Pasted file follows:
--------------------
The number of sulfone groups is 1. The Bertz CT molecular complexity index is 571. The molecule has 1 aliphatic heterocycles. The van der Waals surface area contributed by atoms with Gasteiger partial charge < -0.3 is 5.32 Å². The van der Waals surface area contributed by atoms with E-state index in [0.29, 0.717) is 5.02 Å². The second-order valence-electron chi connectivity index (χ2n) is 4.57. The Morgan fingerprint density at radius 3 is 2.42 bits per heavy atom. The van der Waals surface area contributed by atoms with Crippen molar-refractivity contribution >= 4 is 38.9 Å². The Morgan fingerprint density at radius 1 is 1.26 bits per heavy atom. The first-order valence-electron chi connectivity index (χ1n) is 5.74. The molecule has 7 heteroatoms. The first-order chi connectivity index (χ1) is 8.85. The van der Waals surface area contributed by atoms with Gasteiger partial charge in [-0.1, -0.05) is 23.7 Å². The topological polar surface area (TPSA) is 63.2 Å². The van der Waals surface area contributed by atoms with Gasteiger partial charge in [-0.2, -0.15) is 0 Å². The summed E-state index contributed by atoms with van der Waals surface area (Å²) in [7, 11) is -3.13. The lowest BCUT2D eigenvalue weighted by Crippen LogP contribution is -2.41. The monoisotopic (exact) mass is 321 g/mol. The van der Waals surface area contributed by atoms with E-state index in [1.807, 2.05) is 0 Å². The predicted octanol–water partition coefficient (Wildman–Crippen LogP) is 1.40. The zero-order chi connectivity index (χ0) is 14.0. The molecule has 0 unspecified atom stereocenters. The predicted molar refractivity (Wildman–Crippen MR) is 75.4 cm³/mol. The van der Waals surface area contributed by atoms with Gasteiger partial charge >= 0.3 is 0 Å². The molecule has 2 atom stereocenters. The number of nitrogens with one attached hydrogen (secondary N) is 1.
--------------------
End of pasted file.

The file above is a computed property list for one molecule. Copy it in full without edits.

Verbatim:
The number of sulfone groups is 1. The Bertz CT molecular complexity index is 571. The molecule has 1 aliphatic heterocycles. The van der Waals surface area contributed by atoms with Gasteiger partial charge < -0.3 is 5.32 Å². The van der Waals surface area contributed by atoms with E-state index in [0.29, 0.717) is 5.02 Å². The second-order valence-electron chi connectivity index (χ2n) is 4.57. The Morgan fingerprint density at radius 3 is 2.42 bits per heavy atom. The van der Waals surface area contributed by atoms with Crippen molar-refractivity contribution >= 4 is 38.9 Å². The Morgan fingerprint density at radius 1 is 1.26 bits per heavy atom. The first-order valence-electron chi connectivity index (χ1n) is 5.74. The molecule has 7 heteroatoms. The first-order chi connectivity index (χ1) is 8.85. The van der Waals surface area contributed by atoms with Gasteiger partial charge in [-0.1, -0.05) is 23.7 Å². The topological polar surface area (TPSA) is 63.2 Å². The van der Waals surface area contributed by atoms with Gasteiger partial charge in [-0.2, -0.15) is 0 Å². The summed E-state index contributed by atoms with van der Waals surface area (Å²) in [7, 11) is -3.13. The lowest BCUT2D eigenvalue weighted by Crippen LogP contribution is -2.41. The monoisotopic (exact) mass is 321 g/mol. The van der Waals surface area contributed by atoms with E-state index in [1.807, 2.05) is 0 Å². The predicted octanol–water partition coefficient (Wildman–Crippen LogP) is 1.40. The zero-order chi connectivity index (χ0) is 14.0. The molecule has 0 unspecified atom stereocenters. The predicted molar refractivity (Wildman–Crippen MR) is 75.4 cm³/mol. The van der Waals surface area contributed by atoms with Gasteiger partial charge >= 0.3 is 0 Å². The molecule has 2 atom stereocenters. The number of nitrogens with one attached hydrogen (secondary N) is 1.